How to make every word believable
Principle #4 – The Power of Storytelling
Don’t tell me the moon is shining. Show me the Glint of light on broken glass.
Hi, I’m Diana. And this is Story Artist.
This is a quote from Anton Chekhov, and it has been valid from the beginning of times for every writer. Now it’s especially popular in movies and theater but in every form of writing, it’s still valid to create a believable story. And in order to create a believable story, we will talk about the principle number four, which is show don’t tell.
This principle is so powerful yet so difficult to grasp, especially for beginning authors. I see it all the time when I work with authors on screenplays. And actually writing screenplays and writing stage plays is an amazing tool to try and work on this principle: Show, don’t tell. Because writing stage plays, you can only write down what you can see with your eyes. So you can’t write down thoughts or feelings. And, um, if you’re not sure what this principle means or if you just want to clarify it right now, let’s look at some examples.
Rather than telling that your character’s angry, you could show it by describing that his face is flushing or his throat is tightening, that his voice is rising, and that he’s slamming his fist on the table.
Here’s another example:
Telling: It was late fall.
Showing: Leaves crunched beneath his feet.
Telling: When they embraced, she could tell he had been smoking and was scared.
Showing: When she wrapped her arms around him, the sweet staleness of tobacco enveloped her and he was shivering.
Why is this technique so powerful? Because by showing rather than telling, we make the reader create a mental image in his head, his mind. We create those mental images in his head. Actually, the reader’s mind is our canvas as the author, especially with written content. So by showing we make them create, imagine this image in their heads.
And also, doing is more powerful than telling. We believe actions more than we believe woods. You know the phrase: actions speak louder than words. For example, what would you believe more? The phrase “I love you”, or an actual selfless loving deed? Of course, we believe the deed more than we believe the words. And this is why showing rather than telling is so much more powerful.
So how can you master this technique?
This is actually something I tell my playwrights students all the time, and that I learned also from James Patterson and his masterclass, which is: you have to have a movie projector in your head. Basically, you have to be able to imagine this image and your head, you have to be able to write only what you can see. If you write a stage play, you can only write things that are visible for the spectator. You cannot write: he felt sad or he felt happy or whatever internal thing there is. Or things like: he came back from a doctor’s exam. How would you know that if he just enters the stage? You don’t know. You have to either tell it in dialogue or you have to, show it in something. You know, like him having a bandage or something.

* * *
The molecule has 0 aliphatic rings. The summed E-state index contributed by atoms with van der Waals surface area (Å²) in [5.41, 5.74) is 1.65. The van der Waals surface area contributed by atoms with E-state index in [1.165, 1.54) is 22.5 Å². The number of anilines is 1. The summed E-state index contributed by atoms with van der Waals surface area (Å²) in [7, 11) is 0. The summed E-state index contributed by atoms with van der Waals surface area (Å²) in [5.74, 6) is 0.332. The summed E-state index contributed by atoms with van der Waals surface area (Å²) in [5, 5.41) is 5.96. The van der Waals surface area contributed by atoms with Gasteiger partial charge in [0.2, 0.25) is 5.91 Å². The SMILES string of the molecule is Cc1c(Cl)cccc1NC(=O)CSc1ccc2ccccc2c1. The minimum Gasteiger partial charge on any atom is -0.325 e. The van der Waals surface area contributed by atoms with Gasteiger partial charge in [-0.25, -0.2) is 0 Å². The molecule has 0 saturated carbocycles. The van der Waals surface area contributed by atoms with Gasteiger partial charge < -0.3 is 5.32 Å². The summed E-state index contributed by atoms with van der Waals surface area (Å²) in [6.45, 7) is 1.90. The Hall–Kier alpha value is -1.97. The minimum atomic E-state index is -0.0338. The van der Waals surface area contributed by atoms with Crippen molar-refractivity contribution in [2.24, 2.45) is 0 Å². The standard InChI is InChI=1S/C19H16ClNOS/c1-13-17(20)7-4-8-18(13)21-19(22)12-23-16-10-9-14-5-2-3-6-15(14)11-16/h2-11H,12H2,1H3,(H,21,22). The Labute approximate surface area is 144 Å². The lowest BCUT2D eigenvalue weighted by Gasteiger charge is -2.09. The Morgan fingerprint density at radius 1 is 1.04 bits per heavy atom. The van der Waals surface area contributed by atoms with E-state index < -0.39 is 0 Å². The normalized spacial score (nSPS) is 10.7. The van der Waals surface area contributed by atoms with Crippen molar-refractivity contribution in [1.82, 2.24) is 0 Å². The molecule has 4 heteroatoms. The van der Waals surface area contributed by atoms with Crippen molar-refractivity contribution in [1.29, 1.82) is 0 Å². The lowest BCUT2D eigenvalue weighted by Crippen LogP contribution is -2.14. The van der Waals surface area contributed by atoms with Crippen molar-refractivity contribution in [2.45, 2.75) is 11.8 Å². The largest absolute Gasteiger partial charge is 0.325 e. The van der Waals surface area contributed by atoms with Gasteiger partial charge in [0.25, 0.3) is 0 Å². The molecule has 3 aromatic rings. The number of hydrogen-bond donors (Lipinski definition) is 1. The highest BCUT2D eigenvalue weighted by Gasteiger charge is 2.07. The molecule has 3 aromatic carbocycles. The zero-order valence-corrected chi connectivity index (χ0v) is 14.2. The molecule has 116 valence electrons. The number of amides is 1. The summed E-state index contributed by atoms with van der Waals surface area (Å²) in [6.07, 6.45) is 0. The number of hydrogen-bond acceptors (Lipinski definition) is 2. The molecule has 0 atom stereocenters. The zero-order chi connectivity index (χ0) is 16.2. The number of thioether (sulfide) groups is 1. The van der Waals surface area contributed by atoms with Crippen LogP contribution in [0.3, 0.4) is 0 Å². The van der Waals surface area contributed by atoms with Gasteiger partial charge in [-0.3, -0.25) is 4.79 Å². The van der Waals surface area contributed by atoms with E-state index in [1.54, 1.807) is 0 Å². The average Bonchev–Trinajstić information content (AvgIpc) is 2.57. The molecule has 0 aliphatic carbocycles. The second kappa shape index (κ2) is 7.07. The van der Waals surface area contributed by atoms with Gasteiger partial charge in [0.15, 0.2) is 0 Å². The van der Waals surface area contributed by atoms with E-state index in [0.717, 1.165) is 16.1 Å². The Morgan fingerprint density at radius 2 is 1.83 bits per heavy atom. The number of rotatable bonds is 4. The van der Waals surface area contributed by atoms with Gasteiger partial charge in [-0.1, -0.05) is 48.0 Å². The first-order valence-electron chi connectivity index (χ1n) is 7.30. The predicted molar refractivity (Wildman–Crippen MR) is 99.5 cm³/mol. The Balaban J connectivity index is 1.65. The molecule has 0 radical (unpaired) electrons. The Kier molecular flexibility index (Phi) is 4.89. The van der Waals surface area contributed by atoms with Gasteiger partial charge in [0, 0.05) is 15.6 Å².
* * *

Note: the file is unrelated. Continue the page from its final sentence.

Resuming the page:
And this is the point of it. You can only write what you see. You can only read something that you see in your inner internal movie projector. And this is the key to that.
And with this, we allow the reader to judge for himself. He can see the cues that we’re giving him and interpret from it for himself. And this way we’re not imposing judgment on them.
But how exactly you can use this technique in detail? We will see in the next three points.
#1 Use strong verbs.
Try to use action verbs and specified verbs, verbs like act, say, go, walk, nudge, and so on. Try to get rid of sensory verbs like: felt, smelled, thought and so on. You see what I mean?
Action verbs actually create a sense of movement. They create a sense of something being acted on, something of being actually done. In directing, we learned to work with action verbs when we try to give stage directions, which means an action verb or strong verb, something that an actor can do to another actor. So, attack, nudge, kick. Even judge, although judge is kind of still a sensory verb, but something that can be actually done.